I mean, he wasn’t vintage Duffy. He put guys on. Guys singled. I’d say Duffy spent a lot of time in the stretch, but given the big deal that was made about him returning to the stretch full-time, that doesn’t mean anything. He put people on base. He worked around it. It was a professional pitching performance, probably made easier given how large Duffy’s margin for error was in this game. People will make a big deal about the offense suddenly becoming reinvigorated—my small hope for this game is that it gave Duffy the opportunity to work on pitching rather than trying so desperately to maintain whatever slim lead he was given or keeping the game close in hopes that his offense would come alive. Time will tell.
Let’s see, what else? Oh, the fifth and sixth were good Royals innings. Soler scored Ryan Goins on a sac fly. Moustakas homered again, boosting his stock as July rolls ever closer. Goins drove in Gordon and Alcides Escobar an inning later, which is how you know God’s smiling down on you—those were his first two RBI this season.
You’d hope that a two-touchdown lead might inspire a little swagger in the bullpen guys, who could certainly use it. And I’m even willing to chalk up the two homers Burch Smith surrendered to a bit of fatigue, although he’s worked two-plus innings in four of his last six outings.
But whenever it seems like a record-setting negative run differential is just a couple good games away from being no more, just know that Blaine Boyer will be there to take your hopes and dreams, set them on fire and throw them on a neighbor’s doorstep. Boyer, who’s currently more flammable than a big bag of charcoal, managed to give up four runs in a 15-3 ballgame. And he wasn’t exactly facing the American League All-Stars—he didn’t even have to face Adam Jones, the only player outside of Davis and MAYBE Mark Trumbo that casual baseball fans could pick out of a lineup.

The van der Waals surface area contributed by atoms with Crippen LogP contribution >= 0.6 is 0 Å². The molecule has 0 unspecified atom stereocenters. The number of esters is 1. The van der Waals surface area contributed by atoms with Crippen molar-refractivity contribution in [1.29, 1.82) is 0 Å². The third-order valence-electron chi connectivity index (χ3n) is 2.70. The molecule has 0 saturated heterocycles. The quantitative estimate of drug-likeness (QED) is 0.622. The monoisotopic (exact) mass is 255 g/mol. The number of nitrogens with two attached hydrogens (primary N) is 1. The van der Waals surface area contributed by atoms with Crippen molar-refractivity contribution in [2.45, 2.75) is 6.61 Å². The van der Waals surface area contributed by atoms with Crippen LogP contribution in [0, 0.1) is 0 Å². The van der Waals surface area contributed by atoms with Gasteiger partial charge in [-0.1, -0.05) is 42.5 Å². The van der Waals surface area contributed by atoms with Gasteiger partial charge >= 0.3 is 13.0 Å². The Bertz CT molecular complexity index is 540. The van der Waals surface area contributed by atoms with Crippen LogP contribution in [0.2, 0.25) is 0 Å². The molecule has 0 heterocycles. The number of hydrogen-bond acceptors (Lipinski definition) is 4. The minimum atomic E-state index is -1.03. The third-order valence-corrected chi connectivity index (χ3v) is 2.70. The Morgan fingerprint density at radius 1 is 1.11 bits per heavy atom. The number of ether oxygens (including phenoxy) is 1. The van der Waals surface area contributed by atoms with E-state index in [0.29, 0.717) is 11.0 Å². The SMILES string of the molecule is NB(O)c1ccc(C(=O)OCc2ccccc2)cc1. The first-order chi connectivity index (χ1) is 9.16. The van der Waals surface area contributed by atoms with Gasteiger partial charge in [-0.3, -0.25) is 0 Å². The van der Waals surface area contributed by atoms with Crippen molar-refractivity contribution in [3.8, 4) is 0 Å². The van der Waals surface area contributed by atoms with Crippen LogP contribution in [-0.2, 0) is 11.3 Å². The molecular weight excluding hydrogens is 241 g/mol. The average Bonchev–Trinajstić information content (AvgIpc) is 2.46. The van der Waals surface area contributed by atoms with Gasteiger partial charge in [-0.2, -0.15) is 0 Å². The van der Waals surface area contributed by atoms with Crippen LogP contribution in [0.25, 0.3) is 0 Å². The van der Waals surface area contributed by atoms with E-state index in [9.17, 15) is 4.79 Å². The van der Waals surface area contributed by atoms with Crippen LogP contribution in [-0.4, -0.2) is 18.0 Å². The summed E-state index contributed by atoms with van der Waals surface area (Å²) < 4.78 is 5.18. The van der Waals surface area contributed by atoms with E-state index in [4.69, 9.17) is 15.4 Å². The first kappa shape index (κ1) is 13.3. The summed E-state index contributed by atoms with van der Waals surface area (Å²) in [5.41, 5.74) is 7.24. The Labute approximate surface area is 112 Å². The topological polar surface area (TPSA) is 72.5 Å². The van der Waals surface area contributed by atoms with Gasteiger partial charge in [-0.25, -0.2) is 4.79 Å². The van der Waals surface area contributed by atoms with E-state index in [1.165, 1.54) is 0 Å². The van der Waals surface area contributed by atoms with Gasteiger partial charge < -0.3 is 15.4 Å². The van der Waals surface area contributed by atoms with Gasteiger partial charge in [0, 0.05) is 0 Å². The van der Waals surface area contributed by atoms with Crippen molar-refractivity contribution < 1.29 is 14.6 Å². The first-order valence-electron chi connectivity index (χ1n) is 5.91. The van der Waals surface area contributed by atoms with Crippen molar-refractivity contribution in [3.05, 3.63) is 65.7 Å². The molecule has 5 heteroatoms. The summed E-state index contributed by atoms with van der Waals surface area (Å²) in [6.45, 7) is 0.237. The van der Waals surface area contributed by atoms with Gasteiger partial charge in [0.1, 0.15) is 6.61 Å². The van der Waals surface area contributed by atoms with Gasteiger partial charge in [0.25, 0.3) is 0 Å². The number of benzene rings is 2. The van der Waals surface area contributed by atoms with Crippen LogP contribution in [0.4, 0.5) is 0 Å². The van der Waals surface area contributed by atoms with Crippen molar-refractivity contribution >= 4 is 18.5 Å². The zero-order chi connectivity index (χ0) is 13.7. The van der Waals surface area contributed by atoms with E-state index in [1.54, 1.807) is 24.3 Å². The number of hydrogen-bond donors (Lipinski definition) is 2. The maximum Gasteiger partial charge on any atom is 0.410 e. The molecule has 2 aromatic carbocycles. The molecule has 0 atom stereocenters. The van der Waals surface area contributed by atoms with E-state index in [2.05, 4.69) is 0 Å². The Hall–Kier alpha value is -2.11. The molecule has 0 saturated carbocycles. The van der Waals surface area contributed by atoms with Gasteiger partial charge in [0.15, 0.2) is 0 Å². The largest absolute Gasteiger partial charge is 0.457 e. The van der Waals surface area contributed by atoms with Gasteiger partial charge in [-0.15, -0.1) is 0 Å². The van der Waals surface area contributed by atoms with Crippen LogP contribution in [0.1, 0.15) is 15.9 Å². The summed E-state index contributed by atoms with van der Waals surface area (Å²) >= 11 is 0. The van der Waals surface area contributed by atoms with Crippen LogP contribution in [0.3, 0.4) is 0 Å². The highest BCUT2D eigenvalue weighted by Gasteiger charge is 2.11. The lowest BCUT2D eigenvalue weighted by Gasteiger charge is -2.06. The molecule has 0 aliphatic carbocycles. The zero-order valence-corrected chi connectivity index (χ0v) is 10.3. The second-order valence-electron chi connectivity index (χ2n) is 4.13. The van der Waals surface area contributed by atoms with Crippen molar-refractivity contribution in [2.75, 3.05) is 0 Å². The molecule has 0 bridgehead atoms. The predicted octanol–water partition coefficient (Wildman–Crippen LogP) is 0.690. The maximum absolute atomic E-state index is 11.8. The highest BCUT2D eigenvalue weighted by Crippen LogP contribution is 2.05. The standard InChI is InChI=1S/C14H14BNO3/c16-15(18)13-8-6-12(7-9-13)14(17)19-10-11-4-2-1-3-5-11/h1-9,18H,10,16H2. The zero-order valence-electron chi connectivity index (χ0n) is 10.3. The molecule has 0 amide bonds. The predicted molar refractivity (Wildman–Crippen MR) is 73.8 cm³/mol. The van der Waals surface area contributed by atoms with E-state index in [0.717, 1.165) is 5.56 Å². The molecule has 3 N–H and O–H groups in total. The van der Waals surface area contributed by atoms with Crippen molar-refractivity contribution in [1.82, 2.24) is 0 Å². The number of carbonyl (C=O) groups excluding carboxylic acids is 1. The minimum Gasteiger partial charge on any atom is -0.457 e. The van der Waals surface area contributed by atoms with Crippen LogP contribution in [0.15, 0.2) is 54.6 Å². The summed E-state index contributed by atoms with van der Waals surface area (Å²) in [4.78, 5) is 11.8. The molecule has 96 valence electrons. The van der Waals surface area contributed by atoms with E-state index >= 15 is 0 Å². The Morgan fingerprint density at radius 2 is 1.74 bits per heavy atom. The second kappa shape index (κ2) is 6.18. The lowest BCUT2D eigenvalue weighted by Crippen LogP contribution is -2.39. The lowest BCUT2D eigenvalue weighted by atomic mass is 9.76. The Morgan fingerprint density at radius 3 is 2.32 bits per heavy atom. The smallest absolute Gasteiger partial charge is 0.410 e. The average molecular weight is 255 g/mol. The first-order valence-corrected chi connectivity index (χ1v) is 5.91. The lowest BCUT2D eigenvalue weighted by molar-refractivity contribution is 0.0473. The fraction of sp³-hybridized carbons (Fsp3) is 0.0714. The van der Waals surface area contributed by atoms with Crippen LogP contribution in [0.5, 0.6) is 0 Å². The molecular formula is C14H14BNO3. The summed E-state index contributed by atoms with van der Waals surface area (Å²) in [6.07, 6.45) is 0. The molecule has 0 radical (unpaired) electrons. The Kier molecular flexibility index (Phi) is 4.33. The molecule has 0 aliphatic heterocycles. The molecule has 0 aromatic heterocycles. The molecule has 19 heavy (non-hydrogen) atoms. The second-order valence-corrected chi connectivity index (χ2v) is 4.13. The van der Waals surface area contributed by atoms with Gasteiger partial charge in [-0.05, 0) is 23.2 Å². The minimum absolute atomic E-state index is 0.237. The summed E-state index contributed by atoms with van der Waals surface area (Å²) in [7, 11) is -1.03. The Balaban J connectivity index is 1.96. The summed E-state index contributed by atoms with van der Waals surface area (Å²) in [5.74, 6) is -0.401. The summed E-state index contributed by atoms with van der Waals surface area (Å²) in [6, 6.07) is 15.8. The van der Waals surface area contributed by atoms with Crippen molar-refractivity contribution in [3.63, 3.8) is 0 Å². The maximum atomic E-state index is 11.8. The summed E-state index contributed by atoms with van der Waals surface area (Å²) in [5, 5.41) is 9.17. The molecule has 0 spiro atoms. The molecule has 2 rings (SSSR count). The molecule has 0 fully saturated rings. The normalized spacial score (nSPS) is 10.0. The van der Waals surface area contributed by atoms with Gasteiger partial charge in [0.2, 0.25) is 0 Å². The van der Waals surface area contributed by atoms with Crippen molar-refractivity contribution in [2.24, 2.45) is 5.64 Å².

Baltimore’s ninth consisted of a Jace Peterson walk, a Craig Gentry double, a Jonathan Schoop single (scoring both), a Trumbo single, a Davis ground out, a Danny Valencia sac fly, an Anthony Santander single and a Caleb Joseph line out. I don’t want to discuss it anymore than that. Blaine Boyer needs to be stopped. Give me Scott Barlow or give me death!
The Bright Spot: Ten-run first innings don’t just happen every day.
The Nadir: Four-run innings late in the game for Royals opponents, particularly when Boyer is involved, have become a frighteningly common occurrence.
The Next Step: Eric Skoglund, who was not great in his last outing, faces Andrew Cashner, who has to be shaking in his cleats at the prospect of facing this offensive juggernaut. Early start again for those of us in Central Time, scheduled for a 6:05 p.m. (CT) first pitch.